Golfing in Switzerland is a beautiful way to enjoy the country both in terms of scenery and to meet people, especially English speaking. All golf courses in Switzerland are maintained at a very high level, and each has ample practice facilities and pros to help learn and improve your game.
The Swiss take quite some time to learn the rules, etiquette, and practical skills prior to playing on the course. Generally, this includes passing a simple written exam following a three-hour course on the rules, and a practical test, which can take several weeks or more to attain the level of “Platzreife” which ensures that everyone on the course can be an adequate playing companion, can keep the course in good condition and keep up the speed of play. A handicap card is then issued either by a golf club or one of two independent golfer associations, who track your handicap level through tournaments and individual rounds, with the highest handicap being 54.
In the US on most public courses no one asks about a membership or handicap card, provided you have the proper equipment and attire it is simply pay and play. This is also the case across much of Europe, and Swiss often learn in other countries where they can play longer courses while attaining their first handicap. When it comes to private courses in the US, it is often limited to members and their guests. In Switzerland, on the other hand, once you have a handicap card you can play on virtually all courses, depending on your level of play. It is also possible to play using a foreign golf membership/handicap card, although you may find its legitimacy may be questioned, especially for those who live in Switzerland.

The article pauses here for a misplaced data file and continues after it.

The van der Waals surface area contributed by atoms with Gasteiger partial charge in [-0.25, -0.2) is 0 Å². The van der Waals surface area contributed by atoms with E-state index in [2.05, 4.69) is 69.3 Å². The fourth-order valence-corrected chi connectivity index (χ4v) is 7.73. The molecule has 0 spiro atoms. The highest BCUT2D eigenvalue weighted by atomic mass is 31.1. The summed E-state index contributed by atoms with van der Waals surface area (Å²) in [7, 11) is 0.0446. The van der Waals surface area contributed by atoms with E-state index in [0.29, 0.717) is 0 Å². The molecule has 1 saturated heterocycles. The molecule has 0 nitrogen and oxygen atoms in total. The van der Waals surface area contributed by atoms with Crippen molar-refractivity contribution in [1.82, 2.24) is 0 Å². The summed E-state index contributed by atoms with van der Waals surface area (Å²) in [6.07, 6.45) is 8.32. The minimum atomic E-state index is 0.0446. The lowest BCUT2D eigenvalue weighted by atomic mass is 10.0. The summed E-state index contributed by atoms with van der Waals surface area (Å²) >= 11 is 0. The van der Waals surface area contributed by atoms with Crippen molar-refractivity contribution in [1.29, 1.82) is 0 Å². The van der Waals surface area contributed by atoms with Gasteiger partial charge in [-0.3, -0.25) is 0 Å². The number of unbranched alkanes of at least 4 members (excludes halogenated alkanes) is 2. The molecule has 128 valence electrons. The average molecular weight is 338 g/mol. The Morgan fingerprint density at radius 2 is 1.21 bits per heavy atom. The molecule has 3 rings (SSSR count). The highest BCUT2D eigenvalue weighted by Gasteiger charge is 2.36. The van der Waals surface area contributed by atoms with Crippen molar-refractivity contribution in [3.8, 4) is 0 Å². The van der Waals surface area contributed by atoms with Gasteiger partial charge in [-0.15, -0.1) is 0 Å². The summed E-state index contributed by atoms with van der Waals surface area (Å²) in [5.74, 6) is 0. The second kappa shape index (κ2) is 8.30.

If you are not an active member in a foreign club, it is recommended to obtain a local handicap card. Playing a round of 18 holes starts at CHF 60.00, but generally expect to pay CHF 90.00 or more for a round during the week and
CHF 110.00 and up on the weekend.
ASGI.ch The Swiss Association of Independent Golfers is the original organization offering handicap cards to people who are not members of a Swiss golf club, live here and would like to play games from time to time on various courses as a greens fee player. They offer tournaments and help connect you to different golf clubs, including offering a one-year trial membership in clubs. This can be particularly attractive to someone staying a shorter time In Switzerland. The annual fee for an ASGI handicap card is CHF 360.00. You can also find a list of prices and conditions for playing on any golf course with their card.
golfparks.ch This is the main site of Migros golf (yes like the grocery store). They have 6 golf courses throughout Switzerland including two reasonably close to Zurich. They give extensive courses for all levels and large practice facilities. In addition, they offer a handicap card (Migros Golf Card) permitting one to play on virtually all courses in Switzerland including a discount on Migros courses at a cost of CHF 300.00 per year. You can also find a list of prices and conditions for playing on any golf course with their card.
SwissGolf.ch This is the main site used by all Golf clubs in Switzerland and has information about Swiss golf news, tournament schedules, rules, and especially links to all the courses near you. They also have an accompanying app.
PCCaddie.net This is the main site in Switzerland for booking a tee time, tournament, or lesson with a Pro. Most clubs use this website and accompanying app for bookings. It allows the user to see what times are available and with whom you might play with. The use is free of charge and requires a handicap card to use it.